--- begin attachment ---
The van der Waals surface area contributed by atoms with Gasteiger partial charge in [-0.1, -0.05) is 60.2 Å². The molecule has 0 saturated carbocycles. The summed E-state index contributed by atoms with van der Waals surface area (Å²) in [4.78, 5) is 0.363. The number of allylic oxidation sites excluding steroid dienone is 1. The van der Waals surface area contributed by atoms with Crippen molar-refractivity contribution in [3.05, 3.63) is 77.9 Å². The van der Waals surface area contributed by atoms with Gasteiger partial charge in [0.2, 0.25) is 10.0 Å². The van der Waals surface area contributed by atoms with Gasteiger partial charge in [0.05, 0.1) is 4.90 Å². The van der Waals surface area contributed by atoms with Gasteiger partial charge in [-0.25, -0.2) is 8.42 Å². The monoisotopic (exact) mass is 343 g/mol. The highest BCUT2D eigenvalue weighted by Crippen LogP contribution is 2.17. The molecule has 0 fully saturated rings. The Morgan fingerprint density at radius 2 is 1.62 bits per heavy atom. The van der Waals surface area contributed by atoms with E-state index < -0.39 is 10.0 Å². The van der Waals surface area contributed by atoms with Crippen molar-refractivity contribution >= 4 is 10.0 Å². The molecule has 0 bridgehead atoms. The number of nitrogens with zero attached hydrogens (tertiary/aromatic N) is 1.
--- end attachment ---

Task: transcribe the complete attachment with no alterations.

The van der Waals surface area contributed by atoms with Gasteiger partial charge in [-0.1, -0.05) is 60.2 Å². The molecule has 0 saturated carbocycles. The summed E-state index contributed by atoms with van der Waals surface area (Å²) in [4.78, 5) is 0.363. The number of allylic oxidation sites excluding steroid dienone is 1. The van der Waals surface area contributed by atoms with Crippen molar-refractivity contribution in [3.05, 3.63) is 77.9 Å². The van der Waals surface area contributed by atoms with Gasteiger partial charge in [0.2, 0.25) is 10.0 Å². The van der Waals surface area contributed by atoms with Gasteiger partial charge in [0.05, 0.1) is 4.90 Å². The van der Waals surface area contributed by atoms with Gasteiger partial charge in [-0.25, -0.2) is 8.42 Å². The monoisotopic (exact) mass is 343 g/mol. The highest BCUT2D eigenvalue weighted by Crippen LogP contribution is 2.17. The molecule has 0 fully saturated rings. The Morgan fingerprint density at radius 2 is 1.62 bits per heavy atom. The van der Waals surface area contributed by atoms with E-state index < -0.39 is 10.0 Å². The van der Waals surface area contributed by atoms with Crippen molar-refractivity contribution >= 4 is 10.0 Å². The molecule has 0 bridgehead atoms. The number of nitrogens with zero attached hydrogens (tertiary/aromatic N) is 1.